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Published online: 2024-05-16

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Unlocking the potential: the neutrophil-to-lymphocyte ratio (NLR) and the platelet-to-lymphocyte ratio (PLR) as biomarkers informing immunotherapy outcomes in lung cancer patients — single oncology center experience and literature review

Tomasz Jankowski1, Natalia Krzyżanowska1, Kamila Wojas-Krawczyk1, Aleksandra Grzywna1, Paweł Krawczyk1, Izabela Chmielewska1, Michał Szczyrek1, Janusz Milanowski1

Abstract

Introduction. The neutrophil-to-lymphocyte ratio (NLR) and the platelet-to-lymphocyte ratio (PLR), two promising biomarkers of effectiveness of cancer immunotherapy, have obtained great attention in recent years. The NLR and PLR are both simple and readily available markers derived from routine blood tests. It is postulated that integrating these biomarkers into clinical practice could facilitate monitoring immunotherapy effects. In this study, we retrospectively examined NLR and PLR values in non-small cell lung cancer patients (NSCLC) receiving second-line immunotherapy. 

Material and methods. The study group included 73 NSCLC patients: 38 men and 35 women. Twenty-three patients were diagnosed with squamous cell carcinoma (SqCC), and 50 patients with non-squamous cell carcinoma (non-SqCC). We assessed NLR and PLR values at immunotherapy initiation (NLR1, PLR1) and after 3 months of the follow-up (NLR2 and PLR2). These parameters were correlated with the clinical characteristics of patients, response to treatment, progression-free survival (PFS), and overall survival (OS).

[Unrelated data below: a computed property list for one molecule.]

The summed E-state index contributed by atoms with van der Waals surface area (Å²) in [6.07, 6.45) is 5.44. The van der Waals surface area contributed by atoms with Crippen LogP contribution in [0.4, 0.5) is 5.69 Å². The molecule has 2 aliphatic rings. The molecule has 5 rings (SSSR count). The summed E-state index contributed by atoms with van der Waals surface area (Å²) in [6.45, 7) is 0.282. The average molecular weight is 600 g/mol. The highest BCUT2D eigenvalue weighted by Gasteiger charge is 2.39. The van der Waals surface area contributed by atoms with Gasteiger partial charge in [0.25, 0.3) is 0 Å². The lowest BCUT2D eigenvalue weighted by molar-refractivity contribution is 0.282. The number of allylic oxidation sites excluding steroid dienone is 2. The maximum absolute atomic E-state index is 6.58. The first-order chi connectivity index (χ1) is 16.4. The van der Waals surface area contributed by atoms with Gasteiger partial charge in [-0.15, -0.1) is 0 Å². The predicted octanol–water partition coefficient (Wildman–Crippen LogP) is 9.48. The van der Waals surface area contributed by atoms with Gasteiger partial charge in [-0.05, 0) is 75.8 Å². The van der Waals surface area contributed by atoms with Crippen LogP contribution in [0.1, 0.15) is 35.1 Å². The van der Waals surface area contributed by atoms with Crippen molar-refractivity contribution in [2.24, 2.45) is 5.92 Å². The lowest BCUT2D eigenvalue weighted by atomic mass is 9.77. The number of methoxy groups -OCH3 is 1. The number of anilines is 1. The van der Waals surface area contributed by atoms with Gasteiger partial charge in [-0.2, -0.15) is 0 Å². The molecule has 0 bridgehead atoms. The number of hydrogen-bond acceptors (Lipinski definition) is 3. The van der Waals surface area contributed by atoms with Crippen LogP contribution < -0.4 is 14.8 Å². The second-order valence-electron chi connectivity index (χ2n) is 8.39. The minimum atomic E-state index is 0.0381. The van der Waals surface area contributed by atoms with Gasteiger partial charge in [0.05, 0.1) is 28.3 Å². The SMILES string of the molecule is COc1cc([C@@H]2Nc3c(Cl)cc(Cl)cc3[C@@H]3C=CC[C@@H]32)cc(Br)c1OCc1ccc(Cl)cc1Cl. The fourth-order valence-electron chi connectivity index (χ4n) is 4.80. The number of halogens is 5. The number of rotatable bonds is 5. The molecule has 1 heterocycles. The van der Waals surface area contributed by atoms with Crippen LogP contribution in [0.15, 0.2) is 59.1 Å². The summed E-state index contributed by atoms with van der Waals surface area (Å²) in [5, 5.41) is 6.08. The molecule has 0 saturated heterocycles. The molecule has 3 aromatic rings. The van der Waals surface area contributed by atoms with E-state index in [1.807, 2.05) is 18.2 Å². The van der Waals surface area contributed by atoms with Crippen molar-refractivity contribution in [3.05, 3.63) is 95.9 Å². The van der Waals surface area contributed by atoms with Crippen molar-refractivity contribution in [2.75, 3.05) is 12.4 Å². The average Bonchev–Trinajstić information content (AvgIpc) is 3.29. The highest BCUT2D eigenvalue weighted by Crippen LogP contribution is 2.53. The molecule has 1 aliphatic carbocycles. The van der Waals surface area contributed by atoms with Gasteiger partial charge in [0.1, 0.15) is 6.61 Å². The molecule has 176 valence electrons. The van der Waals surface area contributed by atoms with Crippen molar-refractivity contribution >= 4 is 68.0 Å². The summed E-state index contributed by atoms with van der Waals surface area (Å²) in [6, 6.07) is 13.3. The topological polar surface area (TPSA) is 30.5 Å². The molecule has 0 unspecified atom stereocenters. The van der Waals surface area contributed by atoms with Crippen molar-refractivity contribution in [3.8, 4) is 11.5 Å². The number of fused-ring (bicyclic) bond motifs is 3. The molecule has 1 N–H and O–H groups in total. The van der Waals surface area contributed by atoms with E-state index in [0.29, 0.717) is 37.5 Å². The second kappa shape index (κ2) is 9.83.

Results. The values of PLR1 and delta PLR were significantly higher in non-SqCC patients compared to SqCC patients. Other clinical and demographic factors did not influence the values of NLR1, NLR2, PLR2, or delta NLR. Medians of NLR1 and NLR2 were significantly lower in patients with controlled disease than in patients with disease progression. Patients with PFS longer than 12 months had a significantly lower median NLR2 than patients with PFS shorter than 1 year. A factor that significantly increased the risk of progression and death was a high NLR2 value. 

Conclusions. NLR and PLR represent promising biomarkers for monitoring immunotherapy effectiveness in cancer patients, which offer insights into the dynamic interplay between the host immune system and tumor biology. Further research is warranted to validate their utility in larger patient cohorts and standardize their incorporation into clinical practice.

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